LYNN NEARY, Host:

The auto company Hyundai has cleared plenty of hurdles and is ending up to a great year for the Korean company. Despite a sluggish economy, Hyundai is on track to sell more cars in the U.S. this year than ever before.

NPR's Sonari Glinton reports.

SONARI GLINTON: You could easily think Hyundai is all about its slick marketing gimmicks. For instance, they'll guarantee the price of your car when you trade it in. Here's the deal that really got people talking from the last recession. Take it away Jeff Bridges.

(SOUNDBITE OF HYUNDAI COMMERCIAL)

JEFF BRIDGES: Right now, buy any new Hyundai and if in the next year you lose your income, we'll let you return it. That's the Hyundai assurance. An automaker that's got your back. Isn't that a nice change.

GLINTON: Those kind of new fangled gimmicks ended up not really costing much money and they worked. A lot people bought a lot of Hyundais. But Jessica Caldwell, who's a senior analyst with Edmunds.com says Hyundai is operating from a much older playbook.

JESSICA CALDWELL: What Hyundai did was nothing new. They developed the oldest formula in the book, is have a good design at a good price.

GLINTON: Caldwell says she's kind of surprised that other car companies haven't caught on to Hyundai's secret sooner.

CALDWELL: That, to me, is Carmaking 101. You would think that it's not that hard to figure out. And I just think it's interesting that people think that Hyundai's success is so surprising. But if you look at it, it's not at all. I mean, of course, people are going to buy something that looks good and is not expensive. I think, regardless if you're buying a refrigerator, a shirt, or a computer, that formula is always going to work.

GLINTON: Well, that's the formula as Hyundai follows it now.

DAVID CHAMPION: My name is David Champion, I'm director of automobile testing for Consumer Reports.

GLINTON: OK, David, when I say Hyundai, you say what?

CHAMPION: A company that has come back from the doldrums and now has a very, very competitive lineup across all their products.

GLINTON: When Champion says doldrums, he means doldrums. Back in the day, more than 10 years ago, he would have counted Hyundai at or near the bottom of the car barrel.

CHAMPION: If you saw one for sale, don't even consider it. They were pretty poor vehicles over all and they're reliability was terrible.

GLINTON: Champion says it took quite a while for Hyundai to realize that if it didn't fix it's problem with reliability, it couldn't play cars with the big boys in the U.S. About a decade ago, Hyundai underwent a massive restructuring. And about seven years ago John Krafcik came to Hyundai Motor America. He's now the CEO.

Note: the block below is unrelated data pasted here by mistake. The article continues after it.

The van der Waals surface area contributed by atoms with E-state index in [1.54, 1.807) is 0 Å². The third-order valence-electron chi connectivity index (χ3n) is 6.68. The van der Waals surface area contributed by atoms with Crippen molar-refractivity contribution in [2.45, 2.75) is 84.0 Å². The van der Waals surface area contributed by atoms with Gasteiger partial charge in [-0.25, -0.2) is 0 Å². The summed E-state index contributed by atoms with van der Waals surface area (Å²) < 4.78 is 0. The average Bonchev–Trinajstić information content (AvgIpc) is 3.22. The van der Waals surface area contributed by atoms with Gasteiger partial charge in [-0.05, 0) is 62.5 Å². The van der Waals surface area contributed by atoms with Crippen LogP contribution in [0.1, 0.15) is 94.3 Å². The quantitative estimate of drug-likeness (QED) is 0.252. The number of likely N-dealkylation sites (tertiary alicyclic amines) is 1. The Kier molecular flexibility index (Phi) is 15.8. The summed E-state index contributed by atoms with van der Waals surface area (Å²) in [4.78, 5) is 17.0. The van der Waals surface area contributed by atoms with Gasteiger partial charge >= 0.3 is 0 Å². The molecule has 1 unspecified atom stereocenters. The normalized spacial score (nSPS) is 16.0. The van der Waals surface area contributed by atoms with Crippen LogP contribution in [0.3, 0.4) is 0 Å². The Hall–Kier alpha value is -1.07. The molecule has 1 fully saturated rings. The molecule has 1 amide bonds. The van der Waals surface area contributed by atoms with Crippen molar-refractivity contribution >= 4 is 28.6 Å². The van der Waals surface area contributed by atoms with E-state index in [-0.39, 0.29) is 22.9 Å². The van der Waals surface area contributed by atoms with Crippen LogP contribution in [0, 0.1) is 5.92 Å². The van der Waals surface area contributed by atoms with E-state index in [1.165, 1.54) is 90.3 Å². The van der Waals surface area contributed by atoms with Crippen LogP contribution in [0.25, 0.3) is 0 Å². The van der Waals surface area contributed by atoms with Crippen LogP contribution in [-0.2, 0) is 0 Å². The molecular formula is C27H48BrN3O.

JOHN KRAFCIK: One key difference with our management structure is we see a certain level of leanness as a virtue in and of itself.

GLINTON: Krafcik learned the car industry from two of the least lean car companies. He began his career at Toyota, then went to Ford. He eventually became chief engineer for Ford's big SUVs and trucks. Krafcik says a company like Hyundai can be more innovative because they just don't have as many layers. For instance, he has five vice presidents under him.

KRAFCIK: Up the road from us is another automaker and they have about 40 vice presidents. But when you think about the difference in speed and agility and decision making, we can have a staff meeting easily in my office at the drop of a hat.

GLINTON: And Krafcik says, the fewer chefs in the kitchen means you can cook up more interesting cars, marketing ideas. And when something goes wrong it's kind of clear who's responsible. I asked John Krafcik which company Hyundai wants to beat or be like. Five years ago, Krafcik says, a Hyundai executive would have had an answer. Now, that's not really what he cares about.

KRAFCIK: If the whole industry was moving to the right seven or eight years ago, Hyundai would probably move to the right with them. Today, when the whole industry moves to the right, we'll look to the right. But we'll spend more time looking on the left and trying to understand if there is some other opportunity, some other way to differentiate our position. I'd say that's one of the biggest changes we've had these past few years.

GLINTON: So which car company should be scared of Hyundai? The answer, according to Experian Automotive, which tracks car sales is not a short list. GM, Ford, Chrysler, Toyota, Honda, and Nissan. They all lost customers by the tens of thousands a quarter to the upstart from Korea.

Sonari Glinton, NPR News.

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